Creeping Desert

Will climate change push fertile prairie to desolate wasteland?

By Alex Roslin
Canadian Wildlife, September/October 2009

Water is the lifeblood of the Canadian Prairies—essential for its ecosystems, drinking and economy. But water experts say life could be turned upside down there as climate change brings severe drought, dried-up rivers and near-desertification to the Prairies in coming decades. Some of the impacts are already well underway.
“There is going to be tremendous stress on ecosystems,” says James Byrne, chair of the geography department at the University of Lethbridge. “It’s going to require substantial adjustment.”
“There will be a fair amount of problems in terms of agricultural production,” says Suren Kulshreshtha, an agricultural economist at the University of Saskatchewan. Impacts could include a 10 to 30 per cent drop in crop yields across the Prairies, according to Environment Canada.
Temperatures across the Prairies have already gone up by between one and four degrees Celsius in the past century, depending on the region. By 2100, they’re expected to go up a further 6.5 degrees under a median climate-change forecast in a landmark study coauthored by University of Alberta biologist David Schindler in 2006. He found that temperatures in northern Fort McMurray will be warmer than they are now in Lethbridge, 1,000 kilometres to the south.
Warmer temperatures, in turn, are behind a few parallel trends that are combining to imperil the Prairie water supply: melting glaciers and diminishing snowpacks in the Rocky Mountains, and increased evaporation of soil moisture.
Some of the hardest hit glaciers are in Montana’s Glacier National Park, which also sprawls into British Columbia and Alberta. Ice fields there help feed the South Saskatchewan River, whose waters meander across the Prairies and ultimately drain into Lake Winnipeg. This watershed is the main source of freshwater in a vast expanse of the southern Prairies.
But high up in the Rockies, rising temperatures over the past century have slowly melted 67 per cent of Glacier National Park’s icesheet. Scientists from the U.S. Geological Survey now estimate the last glaciers there will disappear by 2020—a decade earlier than initial estimates because warming is happening faster than expected.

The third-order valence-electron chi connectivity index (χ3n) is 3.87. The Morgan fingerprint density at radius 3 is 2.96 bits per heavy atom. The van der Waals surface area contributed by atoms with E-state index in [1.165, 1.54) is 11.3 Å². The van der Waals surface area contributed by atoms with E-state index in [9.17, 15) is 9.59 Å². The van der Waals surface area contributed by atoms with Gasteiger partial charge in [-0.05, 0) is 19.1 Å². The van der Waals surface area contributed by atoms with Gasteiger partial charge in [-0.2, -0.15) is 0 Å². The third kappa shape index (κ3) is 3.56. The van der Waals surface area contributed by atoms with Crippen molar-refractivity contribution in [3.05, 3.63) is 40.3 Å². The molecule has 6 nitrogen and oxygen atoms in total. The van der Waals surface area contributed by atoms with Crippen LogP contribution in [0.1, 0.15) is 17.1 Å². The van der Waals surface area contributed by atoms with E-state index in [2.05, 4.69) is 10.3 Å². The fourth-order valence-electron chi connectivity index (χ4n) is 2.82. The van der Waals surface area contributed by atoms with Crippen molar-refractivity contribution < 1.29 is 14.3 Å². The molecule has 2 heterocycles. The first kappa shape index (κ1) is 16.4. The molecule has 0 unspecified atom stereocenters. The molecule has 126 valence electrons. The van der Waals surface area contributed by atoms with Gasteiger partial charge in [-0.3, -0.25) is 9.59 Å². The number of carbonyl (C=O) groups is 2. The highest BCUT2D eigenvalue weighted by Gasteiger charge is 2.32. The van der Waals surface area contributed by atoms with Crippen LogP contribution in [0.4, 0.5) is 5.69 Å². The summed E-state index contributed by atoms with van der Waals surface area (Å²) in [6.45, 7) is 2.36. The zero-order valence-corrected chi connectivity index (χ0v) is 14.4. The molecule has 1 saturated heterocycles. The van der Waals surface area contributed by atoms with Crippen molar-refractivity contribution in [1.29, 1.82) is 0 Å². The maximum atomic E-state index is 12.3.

“All of a sudden the park needs to be renamed because there are no glaciers,” says Stefan Kienzle, a University of Lethbridge hydrologist who studies climate-change impacts in the Prairies and in the mountain headwaters of the region’s rivers. Kienzle worked with other leading Canadian scientists to coauthor a landmark review of those impacts for Natural Resources Canada in 2007. They concluded that rising temperatures will bring widespread drought to the Prairies, especially in late summer, and that there will also be more frequent severe droughts.
Many rivers and streams will dry up, and wildlife that depends on them will be devastated. “A large number of Prairie aquatic species are at risk of extirpation,” the review said.
Byrne, who was one of the lead authors of the study, says the Prairies will eventually turn into an arid tropical zone like Arizona, especially in summertime, with near-desert conditions in some areas. “Overall, the biggest concern is we’re going to see a big increase in variability (of the Prairie climate),” he says.
River flows in the three Prairie provinces are already down substantially. A severe drought in 2001 and 2002 caused an estimated $5.8-billion drop in Canada’s gross domestic product and 41,000 lost jobs, mostly in the Prairies. A study commissioned for Agriculture and Agri-Food Canada tied it to climate change and called for better preparedness to counter “the increasing threat of drought risk."
One of the key unanswered questions is the fate of the massive Columbia Icefield straddling the Alberta and B.C. border. This 365-metre-thick chain of glaciers is the largest mass of ice and snow in the Rockies and helps feed a watershed that spans the central and northern Prairies.
But this icefield is also retreating. One of its main components, the Saskatchewan Glacier, which is the primary water source for the North Saskatchewan River, has retreated 1.4 kilometres in the last 100 years. Another component, the Athabaska Glacier, has lost half its volume.
Low river flow in the late summer will have significant implications for wildlife in the watershed, says Kienzle. “It will put more stress on the ecosystem and on all species that depend on the rivers.”


Climate change is already affecting rivers in the Canadian Prairies. Summer river flows are 20 to 84 per cent lower than 100 years ago, according to a 2006 study coauthored by University of Alberta biologist David Schindler, which appeared in the Proceedings of the National Academy of Sciences.
“We were shocked by how extreme the changes in river flows had been,” a profile of Schindler in the journal quoted him saying. He added that the decline of Canada’s freshwater “might be the largest crisis facing that nation in the upcoming century,” the article said.